Close to 700 Indians evacuated from Maldives in first batch
An Indian Navy ship carrying 698 Indian nationals stranded in the Maldives due to the coronavirus outbreak sailed off Friday, making it the first batch of Indians to be repatriated from the island nation.
INS Jalashwa will arrive at Kochi in Kerala Sunday morning where the evacuees will be quarantined for at least 14 days before being allowed to move to their respective destinations.
Indian Navy launched Operation Samudra Setu (Sea Bridge) last week, sending naval ships Jalashwa and Magar to Male.
The two warships will make four voyages — two to Kochi and two to Tuticorin — carrying over 1,800 Indian nationals evacuated from the Maldives.
The second batch of Indian nationals will leave the Maldives aboard INS Magar Sunday.
Preference is given to medical emergencies, stranded tourists, pregnancy cases and migrant workers suffering job losses.
Indians make up a large portion of the foreign workforce in the Maldives, with many from the Maldives’ closest neighbour working as teachers and doctors, as well as construction workers.
A total of 60 Indians have tested positive for coronavirus in the Maldives.
This repatriation operation comes weeks after Italy, Indonesia and Philippines evacuated over 700 citizens from the Maldives.
The EU and UK, as well as Russia, Egypt, Turkey and Ukraine have also evacuated their nationals from the Indian Ocean tourist paradise.
The Maldives has enforced a blanket suspension of on-arrival visa in a bid to combat the spread of the novel coronavirus.
Even before the visa suspension, the Maldives had closed its borders to arrivals from some of the worst-hit countries, including mainland China, Italy, Bangladesh, Iran, Spain, the United Kingdom, Malaysia and Sri Lanka. Visitors from three regions of Germany (Bavaria, North Rhine-Westphalia and Baden-Württemberg), two regions of France (Île-de-France and Grand Est) and two regions of South Korea were also banned from entering the country.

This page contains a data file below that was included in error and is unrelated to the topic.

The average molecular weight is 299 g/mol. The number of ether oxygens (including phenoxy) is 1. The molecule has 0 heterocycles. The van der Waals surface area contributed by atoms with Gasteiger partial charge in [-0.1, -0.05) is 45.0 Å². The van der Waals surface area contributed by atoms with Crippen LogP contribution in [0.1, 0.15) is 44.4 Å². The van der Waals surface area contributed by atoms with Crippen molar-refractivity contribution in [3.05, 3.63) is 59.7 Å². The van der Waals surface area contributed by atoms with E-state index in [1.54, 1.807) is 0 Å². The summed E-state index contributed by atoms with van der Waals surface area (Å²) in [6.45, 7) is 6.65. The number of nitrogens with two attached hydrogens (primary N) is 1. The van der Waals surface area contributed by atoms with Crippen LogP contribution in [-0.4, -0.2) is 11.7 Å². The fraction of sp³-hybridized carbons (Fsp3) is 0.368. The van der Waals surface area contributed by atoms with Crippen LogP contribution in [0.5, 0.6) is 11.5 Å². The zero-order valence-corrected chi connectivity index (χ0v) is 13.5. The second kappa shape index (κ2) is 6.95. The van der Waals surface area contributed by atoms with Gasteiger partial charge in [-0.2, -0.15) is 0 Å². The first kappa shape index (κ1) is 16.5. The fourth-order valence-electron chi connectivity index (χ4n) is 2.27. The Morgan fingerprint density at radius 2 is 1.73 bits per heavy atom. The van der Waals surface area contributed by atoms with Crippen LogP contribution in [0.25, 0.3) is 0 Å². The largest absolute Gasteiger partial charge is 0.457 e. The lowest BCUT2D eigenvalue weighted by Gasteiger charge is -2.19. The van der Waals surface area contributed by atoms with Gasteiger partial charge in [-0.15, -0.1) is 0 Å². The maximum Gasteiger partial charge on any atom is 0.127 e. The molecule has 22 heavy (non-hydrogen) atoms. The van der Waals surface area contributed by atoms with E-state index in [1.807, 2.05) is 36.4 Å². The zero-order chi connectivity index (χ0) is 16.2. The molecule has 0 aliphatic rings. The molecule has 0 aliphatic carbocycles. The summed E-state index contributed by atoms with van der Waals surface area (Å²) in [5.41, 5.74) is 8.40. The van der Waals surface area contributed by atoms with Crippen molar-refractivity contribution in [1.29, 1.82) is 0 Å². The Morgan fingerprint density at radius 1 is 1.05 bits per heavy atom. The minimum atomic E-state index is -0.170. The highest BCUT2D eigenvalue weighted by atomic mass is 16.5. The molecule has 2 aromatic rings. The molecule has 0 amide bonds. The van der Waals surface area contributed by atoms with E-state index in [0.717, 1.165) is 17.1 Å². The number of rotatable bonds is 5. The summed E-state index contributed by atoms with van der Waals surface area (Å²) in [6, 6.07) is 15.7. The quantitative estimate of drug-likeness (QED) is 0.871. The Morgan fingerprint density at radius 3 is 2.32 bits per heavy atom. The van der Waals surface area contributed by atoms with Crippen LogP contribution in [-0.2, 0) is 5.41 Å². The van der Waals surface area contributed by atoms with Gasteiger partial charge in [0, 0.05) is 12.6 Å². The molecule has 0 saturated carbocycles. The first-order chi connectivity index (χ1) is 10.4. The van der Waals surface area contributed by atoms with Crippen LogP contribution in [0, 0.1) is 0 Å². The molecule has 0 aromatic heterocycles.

All direct flights to and from China, Italy, South Korea and Iran were also cancelled.
Cruise ships and foreign yachts were also banned from docking at any of the country’s ports.
The coronavirus outbreak has hit the Maldivian economy hard, as travel restrictions and other preventive measures affect the country’s lucrative tourism industry, which contributes the bulk of the island nation’s state revenue and foreign reserves.
Before the pandemic, the government had been bullish about tourism prospects, targeting two million, high-spending holidaymakers this year after last year’s record 1.7 million.
However, tourist arrivals saw a year-over-year decline of 22.8 per cent in the first 10 days of March. Officials say the number of tourist arrivals to the Maldives could drop by half in 2020.
With the visa suspension in effect and no international airlines flying into the country, several resorts across the Maldives had been closed.
Tourism has been the bedrock of the Maldives’ economic success. The $5 billion-dollar economy grew by 6.7 per cent in 2018 with tourism generating 60 per cent of foreign income.
However, the government is at present projecting a possible 13 per cent economic contraction this year — an estimated $778 million hit.
On March 8, Maldives reported its first cases of the novel coronavirus, as two hotel employees tested positive for Covid-19 at a luxury resort in the archipelago.
Eighteen more cases — all foreigners working or staying resorts and liveaboard vessels except five Maldivians who had returned from abroad — were later identified.
A six-case cluster of locals, detected in capital Male on April 15, confirmed community transmission of the coronavirus. Several more clusters have since been identified, bringing the total number of confirmed case in the Maldives to 744.
Three deaths have been reported and 20 have made full recoveries.
The Maldives announced a state of public health emergency on March 12, the first such declaration under a recent public health protection law.
The public health emergency declaration has allowed the government to introduce a series of unprecedented restrictive and social distancing measures, including stay-at-home orders in capital Male and its suburbs, a ban on inter-island transport and public gatherings across the country, and a nationwide closing of government offices, schools, colleges and universities.
Non-essential services and public places in the capital such as gyms, cinemas and parks have also been shut.
Restaurants and cafes in the capital have been asked to stop dine-in service and switch to takeaway and delivery.
A nationwide shutdown of all guesthouses, city hotels and spa facilities located on inhabited islands is also in effect.